Move over, contributor networks: Publishers are turning to audiences for help with ad campaigns
To find the right concepts for ad campaigns it puts in front of its audience, Hong Kong-based publisher 9GAG has been asking said audience for ideas.
For creative campaigns it’s made for advertisers including Dunkin Donuts and smartphone maker OnePlus, 9GAG has sought submissions from a parts of a group of 500 creators it’s culled from the 25,000 people who submit content to the mostly user-generated site. The group, whose members are paid on projects it participates in, helps 9GAG with everything from advertising campaign ideas to creative editorial development. A couple long-form video series, developed with those creators, will launch later this fall.
9GAG’s not alone. To win advertiser budgets with creative services, some publishers that tend to be small and user generated content-based (Thought Catalog and Tumblr are a couple others) are putting audience ideas and content at the heart of their pitches. To avoid the cost of a large creative department, the publishers tap influencer and amateur creators, many of whom are just starting their professional careers or who are eager for a creative outlet on the side.
Such programs can mean six figures in revenue and the chance to build direct relationships with advertisers. They come with headaches, too. These talents are rarely offered retainers, so publishers need to spend money to keep creators feeling engaged and valued. On the advertising side, publishers also need to explain away the irony of turning to a publisher for help getting ideas from amateurs.
“It’s this really delicate balancing act,” said Chris Lavergne, the CEO of Thought Catalog. “Right now our priority is educating clients.”
The concept of a crowd-sourced creative network is not new, said Eric Levin, evp and chief content officer of Spark Foundry. And years ago, publishers embraced contributor networks years ago as a low-cost way to scale an audience.
Yet some of these creative-sourced efforts are new. Thought Catalog’s Collective World, a 9,100-person network comprised mostly of millennial women, launched in stealth mode in December; 9GAG’s creator network, which is invite-only, is under a year old; Tumblr’s Creatrs program launched in 2015.
These publishers have won business this way from a wide range of brands. Tumblr’s Creatrs network claims to have worked with over 200 brands since its launch; Collective World has campaigns underway for hospitality and marijuana brands; 9GAG has created work for brands including Dunkin’ Donuts, Swedish personal finance startup Klarna and record labels.
The publishers building these networks all make an effort to set their creators apart from influencer networks, which became popular with publishers such as Condé Nast and The New York Times but now are facing increased scrutiny from marketers.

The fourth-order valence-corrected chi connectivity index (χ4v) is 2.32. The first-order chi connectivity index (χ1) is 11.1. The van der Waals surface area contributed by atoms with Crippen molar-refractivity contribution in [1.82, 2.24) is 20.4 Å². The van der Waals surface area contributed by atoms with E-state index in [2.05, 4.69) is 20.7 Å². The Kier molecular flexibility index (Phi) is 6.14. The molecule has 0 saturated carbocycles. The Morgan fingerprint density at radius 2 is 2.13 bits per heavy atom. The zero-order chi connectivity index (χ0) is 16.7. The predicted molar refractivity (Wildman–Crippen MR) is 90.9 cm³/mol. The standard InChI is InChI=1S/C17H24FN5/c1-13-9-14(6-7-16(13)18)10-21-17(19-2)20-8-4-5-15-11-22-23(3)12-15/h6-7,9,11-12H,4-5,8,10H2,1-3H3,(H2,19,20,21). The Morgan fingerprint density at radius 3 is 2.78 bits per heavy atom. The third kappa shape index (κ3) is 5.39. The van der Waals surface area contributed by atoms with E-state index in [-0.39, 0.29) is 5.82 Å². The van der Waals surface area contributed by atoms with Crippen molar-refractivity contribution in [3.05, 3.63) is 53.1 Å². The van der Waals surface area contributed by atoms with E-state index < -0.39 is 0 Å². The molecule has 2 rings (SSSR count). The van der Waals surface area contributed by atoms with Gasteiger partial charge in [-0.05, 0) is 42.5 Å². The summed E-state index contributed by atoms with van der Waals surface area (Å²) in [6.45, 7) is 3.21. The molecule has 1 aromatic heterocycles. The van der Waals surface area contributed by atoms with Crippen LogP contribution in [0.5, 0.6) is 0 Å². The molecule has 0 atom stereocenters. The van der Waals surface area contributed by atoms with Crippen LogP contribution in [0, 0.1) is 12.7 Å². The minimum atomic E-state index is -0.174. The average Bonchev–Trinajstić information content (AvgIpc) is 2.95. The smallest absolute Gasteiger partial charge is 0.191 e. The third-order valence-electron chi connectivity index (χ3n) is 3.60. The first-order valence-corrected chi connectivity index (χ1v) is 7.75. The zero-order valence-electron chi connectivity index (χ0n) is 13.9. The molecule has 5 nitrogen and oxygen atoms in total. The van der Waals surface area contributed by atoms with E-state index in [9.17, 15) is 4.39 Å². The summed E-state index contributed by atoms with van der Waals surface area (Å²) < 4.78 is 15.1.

Instead of a big stable of photogenic people, the publishers say, these networks are comprised of skilled craftspeople whose work is well known to the publisher. Lavergne said Collective World’s members are interested in getting a book published through Thought Catalog; 9GAG attracts many of its creators through the Fun-Off, a long-running UGC competition that pits people against each other for a $100,000 payoff or are identified by its 20-person community engagement team.
They are also tightly integrated into the publishers’ sales infrastructures. Russell Schneider, 9GAG’s head of brand partnerships and business development, said his sales team puts forth these campaigns as a chief point of difference beyond its big reach on social channels.
To keep the talent in these networks engaged, publishers use money and perks. Collective World members are paid flat fees for the content they generate for campaigns, but they also get discounted access to Thought Catalog events and invitations to exclusive retreats it puts together only for Collective World members. Later this year, six top creators will be invited to an exclusive, six-person retreat in upstate New York.
At 9GAG, the selling points to creators include growing one’s personal brand and resources for more ambitious projects. It’s working with a handful of creators on original shows on Facebook Watch, Schneider said, and begun licensing creators’ content to brands, much the way a publisher such as Jukin might.
These kinds of campaigns may not have a place in every marketer’s media plan. But for the right kind of advertiser, either as an experimental investment or as a way to build something new, it could have a place.
“Brands that are born, post-advertising, they are very into this idea of leveraging high quality high composition networks,” said Michael Nicholas, the founder and chief digital officer of the agency Assembly. “They will use that for insight into how they can become important to that community [they’re trying to reach].”
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